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The Afrobeat Sounds of Antibalas

01/23/2015 09:17AM ● Published by Phil Reser

Language Arts

February 2015
By Phil Reser

Before the Brooklyn-based band Antibalas appeared in the late 1990s, few people outside of West Africa were hip to Afrobeat, the funk-infused Nigerian party sound innovated by Fela Kuti in the ‘70s.

Despite Nigeria’s oil wealth, daily life has been a struggle for the average citizen. Necessities like clean water and electricity remain elusive to many, and the government consistently ranks among the most corrupt in surveys by international organizations.

Against this backdrop, the late revolutionary musical hero Kuti created Afrobeat, a powerful mixture of American funk and jazz, West African highlife and rebellious lyrics. He challenged the military rulers of Nigeria and portrayed the plight of his people in his songs, which he sang in the dialect of the streets.

Made in America, Antibalas, whose name means “bulletproof ” in Spanish, has played a big part in introducing Afrobeat to a wider global audience, influencing countless musicians and developing a legendary live show, after musical founder Martín Perna became a passionate follower of Kuti’s musical vision.

Says Perna, “Afrobeat is a musical language. When studying a language, you have to study the grammar at first. But when a language migrates, there will always be new turns of phrase, the way British English is different from Jamaican English. As we became fluent in this style of music, we developed our own accent. The intention was never to write songs imagining that Fela Kuti was writing them. But we write with reverence for him as an artist.”

For the first year, the group played strictly noncommercial spaces (block parties, community markets, parks, lofts, rooftops, basements) until it was offered a weekly gig at No Moore in Lower Manhattan in August 1999.

For 16 months, the band held a Friday night residency called Africalia, featuring three or four sets by Antibalas, as well as guests including Sharon Jones and the Dap Kings, The Sugarman Three, The Mighty Imperials and members of Fela Kuti's Africa 70 and Egypt 80 bands.

After No Moore closed its doors, the group began touring nationally and internationally at premier jazz, world music and rock festivals and has since then performed 1,500-plus shows in more than 30 countries.

Recalls Perna, “About two years after Antibalas formed, we got to perform with Kuti’s drummer, Tony Allen (the creator of the beat in Afrobeat) and then spent a week with Dele Sosimi, who was part of the Egypt 80 band and later Femi Kuti’s Positive Force. We learned some of Dele’s amazing originals, and he chose some Fela songs for us to perform. It was a intense and fun collaboration and we got a lot deeper into the music. Since that time, we’ve had other meetings and jams with members of Fela’s Africa 70 and Egypt 80 bands, which has seasoned our music. Fela’s son Seun Kuti came to see us in London. He had been doing hip-hop, and within two years of him appearing as a special guest with us, he went back to Nigeria and put the Egypt 80 back together. I like to think Antibalas helped reinvigorate the energy of many of the people who were connected to Fela.”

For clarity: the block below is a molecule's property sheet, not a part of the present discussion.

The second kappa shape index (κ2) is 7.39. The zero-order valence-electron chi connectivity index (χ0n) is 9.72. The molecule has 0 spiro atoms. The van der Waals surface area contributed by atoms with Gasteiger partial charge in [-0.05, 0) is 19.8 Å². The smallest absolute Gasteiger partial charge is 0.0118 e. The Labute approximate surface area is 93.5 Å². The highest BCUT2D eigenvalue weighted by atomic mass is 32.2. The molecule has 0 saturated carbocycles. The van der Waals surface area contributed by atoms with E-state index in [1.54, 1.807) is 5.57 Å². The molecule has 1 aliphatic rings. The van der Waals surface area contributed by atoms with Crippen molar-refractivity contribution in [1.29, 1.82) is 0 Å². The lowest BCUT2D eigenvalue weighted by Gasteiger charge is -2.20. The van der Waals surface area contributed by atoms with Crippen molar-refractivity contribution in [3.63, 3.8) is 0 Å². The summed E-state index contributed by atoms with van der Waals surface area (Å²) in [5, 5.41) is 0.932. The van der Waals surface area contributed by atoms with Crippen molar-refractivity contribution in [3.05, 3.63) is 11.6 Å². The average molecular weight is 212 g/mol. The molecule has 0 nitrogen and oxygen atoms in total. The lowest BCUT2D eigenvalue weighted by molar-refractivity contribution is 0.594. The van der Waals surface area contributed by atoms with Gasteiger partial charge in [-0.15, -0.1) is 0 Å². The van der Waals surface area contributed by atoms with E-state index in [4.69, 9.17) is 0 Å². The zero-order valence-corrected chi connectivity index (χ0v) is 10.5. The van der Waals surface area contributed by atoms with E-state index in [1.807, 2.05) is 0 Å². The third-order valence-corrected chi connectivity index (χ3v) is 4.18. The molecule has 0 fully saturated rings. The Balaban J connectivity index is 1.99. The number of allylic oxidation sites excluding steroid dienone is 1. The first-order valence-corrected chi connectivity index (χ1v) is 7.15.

Over the course of five studio albums and 14 years of touring, Antibalas has become the chief exponent of Afrobeat, alongside Kuti’s sons, Femi and Seun.’

Antibalas clearly knows what it wants to do, while still taking stock of its roots and what it has already done.

“Artists are the canaries in the coal mine in a lot of ways,” explains Perna. “When things happen, we’re the first to notice. We try to talk about things as they happen. One of our
songs on our latest release, “Dirty Money,” is all about that. It talks about corporate welfare, about all the capitalizing on disaster that happened around Katrina. A lot of money was thrown at New Orleans, and other people caught it. The assistance was barely enough to keep people afloat, and was never meant to pull them out of the water to begin with. It made us feel outraged, but you can’t live your life being angry, there has to be a celebratory release that we’re alive to witness all of it. Our music reflects both of those sides.”

Zap Mama with Antibalas
February 18 • Chico State's Laxson Auditorium
www.chicoperformances.com

February 19 • Humboldt State's John Van Duzer Theatre
www.humboldt.edu

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